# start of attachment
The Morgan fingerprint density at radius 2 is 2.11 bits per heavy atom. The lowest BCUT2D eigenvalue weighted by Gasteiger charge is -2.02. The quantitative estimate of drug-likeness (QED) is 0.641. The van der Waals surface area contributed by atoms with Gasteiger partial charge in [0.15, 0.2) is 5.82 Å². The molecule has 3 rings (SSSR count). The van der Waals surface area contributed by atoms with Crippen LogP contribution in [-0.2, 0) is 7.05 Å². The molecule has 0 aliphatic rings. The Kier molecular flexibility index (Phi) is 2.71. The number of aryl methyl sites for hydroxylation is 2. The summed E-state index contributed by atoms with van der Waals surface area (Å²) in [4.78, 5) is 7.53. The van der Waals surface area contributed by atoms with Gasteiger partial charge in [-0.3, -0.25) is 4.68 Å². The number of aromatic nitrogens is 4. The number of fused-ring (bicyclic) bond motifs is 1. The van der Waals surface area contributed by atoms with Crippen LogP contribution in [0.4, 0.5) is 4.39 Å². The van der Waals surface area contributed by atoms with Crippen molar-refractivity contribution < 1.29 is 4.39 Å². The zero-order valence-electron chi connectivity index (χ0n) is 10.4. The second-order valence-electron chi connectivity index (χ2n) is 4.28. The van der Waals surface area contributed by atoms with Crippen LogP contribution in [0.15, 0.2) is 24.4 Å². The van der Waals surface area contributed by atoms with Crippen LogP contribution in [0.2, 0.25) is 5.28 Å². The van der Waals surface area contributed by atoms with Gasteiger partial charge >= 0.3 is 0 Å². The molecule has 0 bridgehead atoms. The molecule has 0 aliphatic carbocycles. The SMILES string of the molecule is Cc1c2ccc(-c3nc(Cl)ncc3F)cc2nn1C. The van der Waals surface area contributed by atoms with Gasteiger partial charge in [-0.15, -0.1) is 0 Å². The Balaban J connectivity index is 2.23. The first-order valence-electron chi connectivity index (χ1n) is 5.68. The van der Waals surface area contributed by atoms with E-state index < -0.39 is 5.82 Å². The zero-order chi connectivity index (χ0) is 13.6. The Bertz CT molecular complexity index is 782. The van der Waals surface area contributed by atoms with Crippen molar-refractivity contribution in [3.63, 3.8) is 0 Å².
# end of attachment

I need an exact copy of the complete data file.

The Morgan fingerprint density at radius 2 is 2.11 bits per heavy atom. The lowest BCUT2D eigenvalue weighted by Gasteiger charge is -2.02. The quantitative estimate of drug-likeness (QED) is 0.641. The van der Waals surface area contributed by atoms with Gasteiger partial charge in [0.15, 0.2) is 5.82 Å². The molecule has 3 rings (SSSR count). The van der Waals surface area contributed by atoms with Crippen LogP contribution in [-0.2, 0) is 7.05 Å². The molecule has 0 aliphatic rings. The Kier molecular flexibility index (Phi) is 2.71. The number of aryl methyl sites for hydroxylation is 2. The summed E-state index contributed by atoms with van der Waals surface area (Å²) in [4.78, 5) is 7.53. The van der Waals surface area contributed by atoms with Gasteiger partial charge in [-0.3, -0.25) is 4.68 Å². The number of aromatic nitrogens is 4. The number of fused-ring (bicyclic) bond motifs is 1. The van der Waals surface area contributed by atoms with Crippen LogP contribution in [0.4, 0.5) is 4.39 Å². The van der Waals surface area contributed by atoms with Crippen molar-refractivity contribution < 1.29 is 4.39 Å². The zero-order valence-electron chi connectivity index (χ0n) is 10.4. The second-order valence-electron chi connectivity index (χ2n) is 4.28. The van der Waals surface area contributed by atoms with Crippen LogP contribution in [0.15, 0.2) is 24.4 Å². The van der Waals surface area contributed by atoms with Crippen LogP contribution in [0.2, 0.25) is 5.28 Å². The van der Waals surface area contributed by atoms with Gasteiger partial charge >= 0.3 is 0 Å². The molecule has 0 bridgehead atoms. The molecule has 0 aliphatic carbocycles. The SMILES string of the molecule is Cc1c2ccc(-c3nc(Cl)ncc3F)cc2nn1C. The van der Waals surface area contributed by atoms with Gasteiger partial charge in [-0.15, -0.1) is 0 Å². The Balaban J connectivity index is 2.23. The first-order valence-electron chi connectivity index (χ1n) is 5.68. The van der Waals surface area contributed by atoms with E-state index < -0.39 is 5.82 Å². The zero-order chi connectivity index (χ0) is 13.6. The Bertz CT molecular complexity index is 782. The van der Waals surface area contributed by atoms with Crippen molar-refractivity contribution in [3.63, 3.8) is 0 Å².